Tuesday, September 6, 2011

Flash to the Past with some of today

The drawing above is old, really old, I drew it back in 1973, and no I wasn't a child prodigy, I was in my early 20's and exploring drawing shapes and textures with graphite. Here it is over 40 years later and I am back doing the same thing. Well, not quite of course, I am not the same person I was back then, though I think the core me hasn't changed that much. I feel I am now a much more proficient artists, being far more skillful with the human form than I was back in my youth.

I have shown Scott, the artist whose studio I attend for the weekly life drawing sessions, some of my current pencil abstracts. He likes them and is encouraging me to continue working in this style. Since I find it relaxing and enjoyable to draw these I don't need a lot of encouragement to do so.

Below is a wip scan of my current pencil drawing, and no it isn't finished, getting there but not done. I started this when the ink/colored pencil drawing I was working on wasn't going the way I wanted it to. That one is a revisit to the sun I drew in the last colored pencil drawing. The jury is still out on it so you will just have to wait for another post to see what I am up to.

The tentative title for this is Tethered, subject to change of curse, but right now I think it fits.

Next are a couple of more of my Nature Journal pages.

Last Friday I drove out to Stony Brook sanctuary to see if they had any butterflies. I did photograph one, but it isn't my best so I won't post it. The drawings in the Journal are of an acorn and an oak leaf, as there were quite a few leaves on the ground from our Hurricane and some immature acorns. Not as many acorns as I would have expected given the time of year, so I will be interested in seeing how large the crop is this fall. It may be a bad year for squirrels and chipmunks.

Speaking of chipmunks, I watched one scurry down its hole, I wasn't fast enough to make a photo though I did capture another one in a photo a bit later on. I don't think I had realized they lived in holes in the ground which seems silly as I know they live in the woods and not in trees like squirrels, so why I didn't connect them to the holes I occasionally see I don't know.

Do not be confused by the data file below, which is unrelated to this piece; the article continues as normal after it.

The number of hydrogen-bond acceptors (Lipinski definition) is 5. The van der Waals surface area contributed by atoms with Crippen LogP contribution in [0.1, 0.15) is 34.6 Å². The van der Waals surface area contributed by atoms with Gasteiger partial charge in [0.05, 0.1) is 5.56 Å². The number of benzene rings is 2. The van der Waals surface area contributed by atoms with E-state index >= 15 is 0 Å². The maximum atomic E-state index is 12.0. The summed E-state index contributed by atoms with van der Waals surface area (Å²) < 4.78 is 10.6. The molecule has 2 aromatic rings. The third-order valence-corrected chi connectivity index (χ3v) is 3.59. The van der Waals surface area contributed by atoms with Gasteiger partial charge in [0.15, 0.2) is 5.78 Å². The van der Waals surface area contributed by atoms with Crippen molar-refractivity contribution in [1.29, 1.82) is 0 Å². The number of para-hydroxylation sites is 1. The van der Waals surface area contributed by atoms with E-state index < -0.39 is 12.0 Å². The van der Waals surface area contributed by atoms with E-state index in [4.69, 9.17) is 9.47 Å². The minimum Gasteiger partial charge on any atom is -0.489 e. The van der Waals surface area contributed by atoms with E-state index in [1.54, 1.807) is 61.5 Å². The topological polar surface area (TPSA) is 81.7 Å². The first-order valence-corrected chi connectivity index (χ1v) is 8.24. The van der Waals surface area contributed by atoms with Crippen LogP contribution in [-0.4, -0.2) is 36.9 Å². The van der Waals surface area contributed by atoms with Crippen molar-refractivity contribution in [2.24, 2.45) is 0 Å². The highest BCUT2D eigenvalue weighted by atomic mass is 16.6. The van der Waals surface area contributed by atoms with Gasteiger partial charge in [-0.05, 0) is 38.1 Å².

I went slightly off trail to photograph a downed tree and ended up photographing the green frog in the drawing above. I don't usually see the frogs much less get to photograph them so this was fun for me.

Yesterday I made my weekly trek to Daniel Webster sanctuary:

The Canada Geese are migrating, and they find Daniel Webster a perfect spot to rest on their journey. The mowed fields are a great food source and they use the pond as a large bird bath before they continue their flights. It was fun to sit in the hide and watch the flock behavior. The geese really immerse themselves in the water when having a bath, some even looked like they rolled over on their backs, at least I could see the light under body feathers. After getting thoroughly wet they preen and flap their wings to dry. When the group is finished bathing they pull apart from the rest into an open section of the pond. Then one starts honking and the others take it up, I think it is sort of like a roll call, when it is done one bird will take off first and the rest will follow.

The sketches in the book are top, several geese at the pond preening. Middle is a sketch of some bittersweet with leaves and berries. I think this is American bittersweet which isn't as destructive as the Asian variety, but I may be wrong. The last image is of a Canada Goose in the process of taking off from the pond.

My last image for you today is last nights figure drawing.

Not much to say about this. I am not sure I have her sitting "in" the chair, but am otherwise fairly pleased with how it came out.

That is it for today. We have cloudy sky's and off and on rain in the forecast for the next couple of days. I am sure we need it. The Pond at Daniel Webster was down from last week. Per usual comments are welcome and appreciated.